DNA analysis is the major crime-solving advance of our time. It’s the science behind many exonerations, and many more guilty pleas. It’s far more accurate than fingerprinting or eyewitness identification. So the more DNA collection, the better, right?
Federal prosecutors and 28 states have answered yes to that question by routinely collecting DNA samples from arrestees. On Monday, the Supreme Court approved Maryland’s DNA law, ushering in a new era of massive double-helix collection. There are two oddities about the court’s 5-to-4 ruling. The first is that the majority pretended that this decision had little to do with solving crimes. The second is the lineup: The dissent is a smoking Scalia special—and he’s joined by Justices Elena Kagan, Ruth Bader Ginsburg, and Sonia Sotomayor rather than the court’s conservatives. Anthony Kennedy picked off Stephen Breyer (along with Clarence Thomas, Samuel Alito, and John Roberts) to eke out a majority. But it’s Scalia who wins the argument.
Here are the background facts: All 50 states collect DNA from people who have been convicted of crimes, and that’s not what’s at issue here. Instead, we’re talking about whether the states can widen their databases of genetic material to include people who have been arrested and not yet found guilty. Kennedy presents this as merely a basic booking procedure. It’s like fingerprinting, he says, and “the legitimate government interest” is “the need for law enforcement officers in a safe and accurate way to process and identify the persons and possessions they must take into custody.” It’s a simple matter of allowing the police to make sure they know whom they’ve got, and alerting judges about whether the person who has been arrested has a record, so they can take that into account in deciding whether to release him on bail.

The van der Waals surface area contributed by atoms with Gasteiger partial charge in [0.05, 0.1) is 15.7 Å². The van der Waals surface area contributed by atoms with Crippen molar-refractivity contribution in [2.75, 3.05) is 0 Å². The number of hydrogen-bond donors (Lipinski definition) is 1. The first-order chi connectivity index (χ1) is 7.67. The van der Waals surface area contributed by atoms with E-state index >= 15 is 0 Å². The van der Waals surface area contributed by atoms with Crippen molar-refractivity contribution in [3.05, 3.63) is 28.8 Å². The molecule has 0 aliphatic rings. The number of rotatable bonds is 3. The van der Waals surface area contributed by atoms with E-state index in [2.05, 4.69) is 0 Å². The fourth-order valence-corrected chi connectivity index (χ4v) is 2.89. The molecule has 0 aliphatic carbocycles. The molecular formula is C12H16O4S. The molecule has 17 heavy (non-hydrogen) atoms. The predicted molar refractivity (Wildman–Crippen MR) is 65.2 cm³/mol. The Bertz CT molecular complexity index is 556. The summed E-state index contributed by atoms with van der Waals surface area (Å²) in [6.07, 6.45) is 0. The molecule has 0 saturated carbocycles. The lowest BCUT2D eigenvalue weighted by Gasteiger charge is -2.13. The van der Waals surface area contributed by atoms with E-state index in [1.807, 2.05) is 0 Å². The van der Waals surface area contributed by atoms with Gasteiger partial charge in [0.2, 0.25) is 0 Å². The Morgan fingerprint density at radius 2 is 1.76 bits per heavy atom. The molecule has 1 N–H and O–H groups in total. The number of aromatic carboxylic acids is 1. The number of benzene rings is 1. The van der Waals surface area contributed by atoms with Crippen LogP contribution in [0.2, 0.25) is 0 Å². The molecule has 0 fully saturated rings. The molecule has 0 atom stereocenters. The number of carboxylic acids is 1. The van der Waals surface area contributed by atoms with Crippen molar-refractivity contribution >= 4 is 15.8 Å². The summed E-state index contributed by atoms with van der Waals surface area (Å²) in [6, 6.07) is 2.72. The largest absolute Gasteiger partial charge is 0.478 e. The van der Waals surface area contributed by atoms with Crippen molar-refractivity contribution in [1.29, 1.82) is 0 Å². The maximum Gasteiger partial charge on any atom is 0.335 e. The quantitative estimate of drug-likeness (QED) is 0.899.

Has Kennedy never watched a TV crime show? That is basically Scalia’s opening question, in an opinion he felt strongly enough about to read from the bench—not the standard practice. “The Court’s assertion that DNA is being taken, not to solve crimes, but to identify those in the State’s custody, taxes the credulity of the credulous,” he writes. Then he decimates Kennedy’s discussion of booking and bail with a few obvious and unchallenged facts: It took weeks to test the DNA of Alonzo King, the arrested man who challenged Maryland’s DNA collection law, and months for the samples to come back from testing. By then, booking, arraignment, and bail were long over. “Does the Court really believe that Maryland did not know whom it was arraigning?” Scalia asks. “The truth, known to Maryland and increasingly to the reader: this search had nothing to do with establishing King’s identity.” Nor is Maryland particularly slow relative to the other states—in fact, it’s perhaps a bit faster.
Why did Kennedy write his opinion in a way that makes him sound like the last guy on Earth to discover Law & Order? Because the Supreme Court has never held that if the police have probable cause to make an arrest, they can also search a suspect for evidence of past or future crimes. Think about it for a second: Should getting arrested because you’re the suspect in one burglary mean the police can go search your house, without a warrant, on the theory that you might have stolen additional property? If the real purpose of taking DNA from someone who has been arrested is to match his profile against the national database of unsolved crimes, then the court would have to admit to making a big and unprecedented move—one that allows the government to ensnare more and more of us in a thickening web of our own data. Law enforcement over liberty, by a wide margin.